This section is from the book "The Epicurean", by Charles Ranhofer. Also available from Amazon: The Epicurean, a Complete Treatise of Analytical and Practical Studies on the Culinary Art.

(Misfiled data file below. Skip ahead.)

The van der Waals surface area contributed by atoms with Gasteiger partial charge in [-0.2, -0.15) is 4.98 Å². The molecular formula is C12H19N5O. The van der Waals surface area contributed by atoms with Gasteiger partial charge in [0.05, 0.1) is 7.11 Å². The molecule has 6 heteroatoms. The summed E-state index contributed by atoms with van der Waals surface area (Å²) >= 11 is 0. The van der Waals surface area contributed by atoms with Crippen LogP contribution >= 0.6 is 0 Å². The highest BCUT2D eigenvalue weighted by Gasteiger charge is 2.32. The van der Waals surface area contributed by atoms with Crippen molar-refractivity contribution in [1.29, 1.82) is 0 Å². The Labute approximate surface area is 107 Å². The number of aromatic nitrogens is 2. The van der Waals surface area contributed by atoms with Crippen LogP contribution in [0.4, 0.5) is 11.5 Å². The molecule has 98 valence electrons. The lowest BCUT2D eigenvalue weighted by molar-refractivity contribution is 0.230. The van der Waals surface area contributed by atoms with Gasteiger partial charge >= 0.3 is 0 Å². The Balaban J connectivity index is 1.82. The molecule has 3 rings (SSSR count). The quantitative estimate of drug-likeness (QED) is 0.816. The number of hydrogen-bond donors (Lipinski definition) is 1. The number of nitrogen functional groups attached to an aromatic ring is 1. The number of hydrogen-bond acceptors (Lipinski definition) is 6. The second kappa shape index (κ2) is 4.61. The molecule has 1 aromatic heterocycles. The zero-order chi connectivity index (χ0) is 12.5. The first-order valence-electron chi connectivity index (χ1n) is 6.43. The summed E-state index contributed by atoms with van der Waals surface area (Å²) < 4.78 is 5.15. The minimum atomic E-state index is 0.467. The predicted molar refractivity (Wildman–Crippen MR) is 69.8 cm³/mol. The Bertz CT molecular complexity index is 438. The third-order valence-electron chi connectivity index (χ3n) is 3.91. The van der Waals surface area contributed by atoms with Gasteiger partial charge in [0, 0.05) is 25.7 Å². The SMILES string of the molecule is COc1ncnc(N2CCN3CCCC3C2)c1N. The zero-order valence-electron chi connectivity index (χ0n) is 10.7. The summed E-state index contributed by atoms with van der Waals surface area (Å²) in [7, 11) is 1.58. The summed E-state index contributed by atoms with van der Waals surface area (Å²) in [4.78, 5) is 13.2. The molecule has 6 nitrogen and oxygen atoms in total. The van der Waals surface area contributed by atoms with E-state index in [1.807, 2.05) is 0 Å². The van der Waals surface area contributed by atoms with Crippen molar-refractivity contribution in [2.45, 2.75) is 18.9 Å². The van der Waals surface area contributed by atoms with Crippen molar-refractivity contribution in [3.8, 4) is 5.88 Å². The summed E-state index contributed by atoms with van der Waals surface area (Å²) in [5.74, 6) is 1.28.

In order to make thick stock use consomme of game, vegetables, fish or chicken before they are clarified. Place half a pound of butter in a saucepan with half a pound of sifted Hour of the best quality, let cook well on a slow fire without coloring when needed for vegetables, fish or chicken, but for game make a brown roux; for either one or the other dilute this roux with boiling broth (if the soup should be a chicken soup, chicken broth should be used to dilute the roux, if game soup then game broth should be used, fish with fish broth, for vegetable, vegetable broth). Use a whisk turning it rapidly, so as to avoid having lumps; stocks for soups should be kept rather thin, that is to say but little thickened and should be well despumated, the fat removed before passing through the tammy; return the saucepan to the fire, and stir continuously with a spatula from the bottom until the broth boils. Remove the saucepan and place it so that only one side of the contents cook slowly for one hour;'skim and take off all the matter that swims on the surface until the stock be entirely free from fat, and other impurities floating on top arising from the clarification, then strain through a tammy or fine sieve, and use this stock for thick soups either of game, vegetables, fish or poultry.